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Biotechnol Bioeng. 1998 Jul 20;59(2):227-38.

Metabolic capacity of Bacillus subtilis for the production of purine nucleosides, riboflavin, and folic acid.

Author information

1
Institute of Biotechnology, ETH Zürich, CH-8093 Zürich, Switzerland. sauer@biotech.biol.ethz.ch

Abstract

We developed a stoichiometric model of Bacillus subtilis metabolism for quantitative analysis of theoretical growth and biochemicals production capacity. This work concentrated on biochemicals that are derived from the purine biosynthesis pathway; inosine, guanosine, riboflavin, and folic acid. These are examples of commercially relevant biochemicals for which Bacillus species are commonly used production hosts. Two previously unrecognized, but highly desirable properties of good producers of purine pathway-related biochemicals have been identified for optimally engineered product biosynthesis; high capacity for reoxidation of NADPH and high bioenergetic efficiency. Reoxidation of NADPH, through the transhydrogenase or otherwise, appears to be particularly important for growth on glucose, as deduced from the corresponding optimal carbon flux distribution. The importance of cellular energetics on optimal performance was quantitatively assessed by including a bioenergetic efficiency parameter as an unrestricted, ATP dissipating flux in the simulations. An estimate for the bioenergetic efficiency was generated by fitting the model to experimentally determined growth yields. The results show that the maximum theoretical yields of all products studied are limited by pathway stoichiometry at high bioenergetic efficiencies. Simulations with the estimated bioenergetic efficiency of B. subtilis, growing under glucose-limiting conditions, indicate that the yield of these biochemicals is primarily limited by energy and thus is very sensitive to the process conditions. The maximum yields that can reasonably be expected with B. subtilis on glucose were estimated to be 0.343, 0.160, and 0.161 (mol product/mol glucose) for purine nucleosides, riboflavin, and folic acid, respectively. Potential strategies for improving these maximum yields are discussed.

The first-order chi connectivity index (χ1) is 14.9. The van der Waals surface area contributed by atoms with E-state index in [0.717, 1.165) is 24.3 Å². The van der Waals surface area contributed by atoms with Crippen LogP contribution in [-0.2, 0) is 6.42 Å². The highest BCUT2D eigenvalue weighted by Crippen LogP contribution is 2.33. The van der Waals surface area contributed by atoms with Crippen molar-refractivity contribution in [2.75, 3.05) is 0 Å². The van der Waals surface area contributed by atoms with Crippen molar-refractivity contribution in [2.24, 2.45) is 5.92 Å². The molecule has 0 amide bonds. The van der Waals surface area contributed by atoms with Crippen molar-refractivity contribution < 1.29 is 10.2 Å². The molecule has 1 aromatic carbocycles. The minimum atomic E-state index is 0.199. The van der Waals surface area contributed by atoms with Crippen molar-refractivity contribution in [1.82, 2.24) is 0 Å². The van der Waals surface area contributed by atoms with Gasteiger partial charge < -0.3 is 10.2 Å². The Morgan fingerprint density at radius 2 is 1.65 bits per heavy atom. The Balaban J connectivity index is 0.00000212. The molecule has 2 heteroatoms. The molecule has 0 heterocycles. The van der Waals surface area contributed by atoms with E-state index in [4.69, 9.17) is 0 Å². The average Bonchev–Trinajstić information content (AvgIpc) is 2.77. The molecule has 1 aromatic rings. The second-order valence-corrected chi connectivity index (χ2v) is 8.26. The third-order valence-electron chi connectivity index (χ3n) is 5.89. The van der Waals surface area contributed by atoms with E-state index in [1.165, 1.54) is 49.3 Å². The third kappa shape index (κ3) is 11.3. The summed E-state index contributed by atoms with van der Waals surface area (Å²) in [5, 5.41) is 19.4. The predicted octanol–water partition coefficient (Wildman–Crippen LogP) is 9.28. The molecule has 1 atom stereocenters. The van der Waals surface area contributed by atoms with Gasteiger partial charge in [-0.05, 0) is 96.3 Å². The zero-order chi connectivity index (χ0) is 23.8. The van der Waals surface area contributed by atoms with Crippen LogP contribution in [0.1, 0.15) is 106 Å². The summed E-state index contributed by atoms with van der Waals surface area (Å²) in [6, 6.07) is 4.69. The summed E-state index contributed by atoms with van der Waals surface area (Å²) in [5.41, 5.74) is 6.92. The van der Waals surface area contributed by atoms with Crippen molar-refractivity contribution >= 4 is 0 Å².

PMID:
10099333
[Indexed for MEDLINE]

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